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Acute cerebellar ataxia

Cerebellar ataxia; Ataxia - acute cerebellar; Cerebellitis; Post-varicella acute cerebellar ataxia; PVACA

Acute cerebellar ataxia is sudden, uncoordinated muscle movement due to disease or injury to the cerebellum. This is the area in the brain that controls muscle movement. Ataxia means loss of muscle coordination, especially of the hands and legs.

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Causes

Acute cerebellar ataxia in children, particularly younger than age 3, may occur several days or weeks after an illness caused by a virus.

Viral infections that may cause this include chickenpox, Coxsackie disease, Epstein-Barr, echovirus, among others.

Other causes of acute cerebellar ataxia include:

Symptoms

Ataxia may affect movement of the middle part of the body from the neck to the hip area (the trunk) or the arms and legs (limbs).

When the person is sitting, the body may move side-to-side, back-to-front, or both. Then the body quickly moves back to an upright position.

When a person with ataxia of the arms reaches for an object, the hand may sway back and forth.

Common symptoms of ataxia include:

Exams and Tests

The health care provider will ask if the person has recently been sick and will try to rule out any other causes of the problem. Brain and nervous system examination will be done to identify the most affected areas of the nervous system.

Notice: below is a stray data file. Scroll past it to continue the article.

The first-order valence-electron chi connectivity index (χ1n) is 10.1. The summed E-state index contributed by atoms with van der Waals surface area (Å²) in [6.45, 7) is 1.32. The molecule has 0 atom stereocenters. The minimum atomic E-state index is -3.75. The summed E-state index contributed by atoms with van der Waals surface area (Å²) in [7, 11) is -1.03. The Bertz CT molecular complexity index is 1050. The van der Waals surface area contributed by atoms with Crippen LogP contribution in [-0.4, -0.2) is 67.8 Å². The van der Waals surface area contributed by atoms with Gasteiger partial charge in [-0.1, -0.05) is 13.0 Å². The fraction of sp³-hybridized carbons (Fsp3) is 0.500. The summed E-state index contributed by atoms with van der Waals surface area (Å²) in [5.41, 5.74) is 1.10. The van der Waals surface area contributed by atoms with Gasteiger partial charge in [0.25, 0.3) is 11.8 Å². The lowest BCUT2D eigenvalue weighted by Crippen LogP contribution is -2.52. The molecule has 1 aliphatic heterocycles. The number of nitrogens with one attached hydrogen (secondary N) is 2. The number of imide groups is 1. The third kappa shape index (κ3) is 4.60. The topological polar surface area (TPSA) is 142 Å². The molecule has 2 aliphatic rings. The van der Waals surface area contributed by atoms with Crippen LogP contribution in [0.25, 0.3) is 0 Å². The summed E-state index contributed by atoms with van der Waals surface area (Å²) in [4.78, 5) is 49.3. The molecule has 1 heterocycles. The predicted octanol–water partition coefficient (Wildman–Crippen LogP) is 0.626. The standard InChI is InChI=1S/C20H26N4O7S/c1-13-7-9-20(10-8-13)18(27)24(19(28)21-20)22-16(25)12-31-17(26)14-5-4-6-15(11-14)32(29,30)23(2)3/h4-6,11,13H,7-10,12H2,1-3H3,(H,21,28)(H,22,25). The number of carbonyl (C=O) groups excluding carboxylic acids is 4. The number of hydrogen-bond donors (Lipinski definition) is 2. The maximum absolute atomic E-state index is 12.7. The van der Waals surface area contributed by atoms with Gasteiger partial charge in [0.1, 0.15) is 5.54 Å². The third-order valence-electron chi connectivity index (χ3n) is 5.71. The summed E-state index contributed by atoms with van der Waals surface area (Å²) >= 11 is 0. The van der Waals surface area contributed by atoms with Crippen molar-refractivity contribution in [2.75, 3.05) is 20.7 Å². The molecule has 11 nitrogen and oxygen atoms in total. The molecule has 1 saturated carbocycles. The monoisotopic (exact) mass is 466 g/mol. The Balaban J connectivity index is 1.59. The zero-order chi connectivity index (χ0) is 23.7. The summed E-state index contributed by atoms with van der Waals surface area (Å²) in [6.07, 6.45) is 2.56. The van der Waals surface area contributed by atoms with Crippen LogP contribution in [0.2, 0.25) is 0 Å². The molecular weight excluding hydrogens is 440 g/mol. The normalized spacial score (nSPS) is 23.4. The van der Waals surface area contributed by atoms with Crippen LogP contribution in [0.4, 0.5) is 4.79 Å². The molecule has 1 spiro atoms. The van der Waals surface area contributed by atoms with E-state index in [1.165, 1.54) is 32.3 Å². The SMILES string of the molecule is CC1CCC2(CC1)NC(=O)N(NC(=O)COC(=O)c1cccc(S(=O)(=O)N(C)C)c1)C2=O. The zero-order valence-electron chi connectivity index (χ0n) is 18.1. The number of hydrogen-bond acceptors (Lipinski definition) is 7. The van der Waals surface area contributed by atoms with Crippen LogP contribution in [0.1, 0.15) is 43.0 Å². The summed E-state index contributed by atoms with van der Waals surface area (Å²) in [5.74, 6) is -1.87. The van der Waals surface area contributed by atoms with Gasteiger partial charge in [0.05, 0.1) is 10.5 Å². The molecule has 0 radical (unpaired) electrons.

The following tests may be ordered:

Treatment

Treatment depends on the cause:

Outlook (Prognosis)

People whose condition was caused by a recent viral infection should make a full recovery without treatment in a few months. Strokes, bleeding, or infections may cause permanent symptoms.

Possible Complications

In rare cases, movement or behavioral disorders may persist.

When to Contact a Medical Professional

Call your provider if any symptoms of ataxia appear.

Related Information

Movement - uncoordinated
Chickenpox
Walking abnormalities
Nystagmus

References

Kuo SH, Lin CC, Ashizawa T. Cerebellar ataxia. In: Jankovic J, Mazziotta JC, Pomeroy SL, Newman NJ, eds. Bradley and Daroff's Neurology in Clinical Practice. 8th ed. Philadelphia, PA: Elsevier; 2022:chap 23.

Mink JW. Movement disorders. In: Kliegman RM, St. Geme JW, Blum NJ, Shah SS, Tasker RC, Wilson KM, eds. Nelson Textbook of Pediatrics. 21st ed. Philadelphia, PA: Elsevier; 2020:chap 615.

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Review Date: 1/28/2021  

Reviewed By: Evelyn O. Berman, MD, Assistant Professor of Neurology and Pediatrics at University of Rochester, Rochester, NY. Review provided by VeriMed Healthcare Network. Also reviewed by David Zieve, MD, MHA, Medical Director, Brenda Conaway, Editorial Director, and the A.D.A.M. Editorial team.

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